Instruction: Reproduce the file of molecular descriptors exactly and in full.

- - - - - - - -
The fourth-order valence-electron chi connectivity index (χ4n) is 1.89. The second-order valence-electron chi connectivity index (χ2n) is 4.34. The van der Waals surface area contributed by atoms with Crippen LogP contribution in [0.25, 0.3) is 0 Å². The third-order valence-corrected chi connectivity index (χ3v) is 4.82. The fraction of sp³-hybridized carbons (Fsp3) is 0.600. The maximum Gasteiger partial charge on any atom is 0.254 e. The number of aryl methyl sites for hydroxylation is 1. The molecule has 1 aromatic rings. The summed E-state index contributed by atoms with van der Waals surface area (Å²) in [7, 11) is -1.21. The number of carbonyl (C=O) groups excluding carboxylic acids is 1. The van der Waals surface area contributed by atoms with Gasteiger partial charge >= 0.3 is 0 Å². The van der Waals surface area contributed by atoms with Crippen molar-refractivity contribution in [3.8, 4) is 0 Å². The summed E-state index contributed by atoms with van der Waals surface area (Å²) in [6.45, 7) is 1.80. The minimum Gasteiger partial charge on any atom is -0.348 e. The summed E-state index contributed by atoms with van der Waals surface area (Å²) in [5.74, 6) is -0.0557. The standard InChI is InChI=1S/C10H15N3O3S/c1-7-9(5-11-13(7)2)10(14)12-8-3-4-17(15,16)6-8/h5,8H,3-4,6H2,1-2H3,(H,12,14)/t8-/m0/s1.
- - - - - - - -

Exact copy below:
The fourth-order valence-electron chi connectivity index (χ4n) is 1.89. The second-order valence-electron chi connectivity index (χ2n) is 4.34. The van der Waals surface area contributed by atoms with Crippen LogP contribution in [0.25, 0.3) is 0 Å². The third-order valence-corrected chi connectivity index (χ3v) is 4.82. The fraction of sp³-hybridized carbons (Fsp3) is 0.600. The maximum Gasteiger partial charge on any atom is 0.254 e. The number of aryl methyl sites for hydroxylation is 1. The molecule has 1 aromatic rings. The summed E-state index contributed by atoms with van der Waals surface area (Å²) in [7, 11) is -1.21. The number of carbonyl (C=O) groups excluding carboxylic acids is 1. The van der Waals surface area contributed by atoms with Gasteiger partial charge >= 0.3 is 0 Å². The van der Waals surface area contributed by atoms with Crippen molar-refractivity contribution in [3.8, 4) is 0 Å². The summed E-state index contributed by atoms with van der Waals surface area (Å²) in [6.45, 7) is 1.80. The minimum Gasteiger partial charge on any atom is -0.348 e. The summed E-state index contributed by atoms with van der Waals surface area (Å²) in [5.74, 6) is -0.0557. The standard InChI is InChI=1S/C10H15N3O3S/c1-7-9(5-11-13(7)2)10(14)12-8-3-4-17(15,16)6-8/h5,8H,3-4,6H2,1-2H3,(H,12,14)/t8-/m0/s1.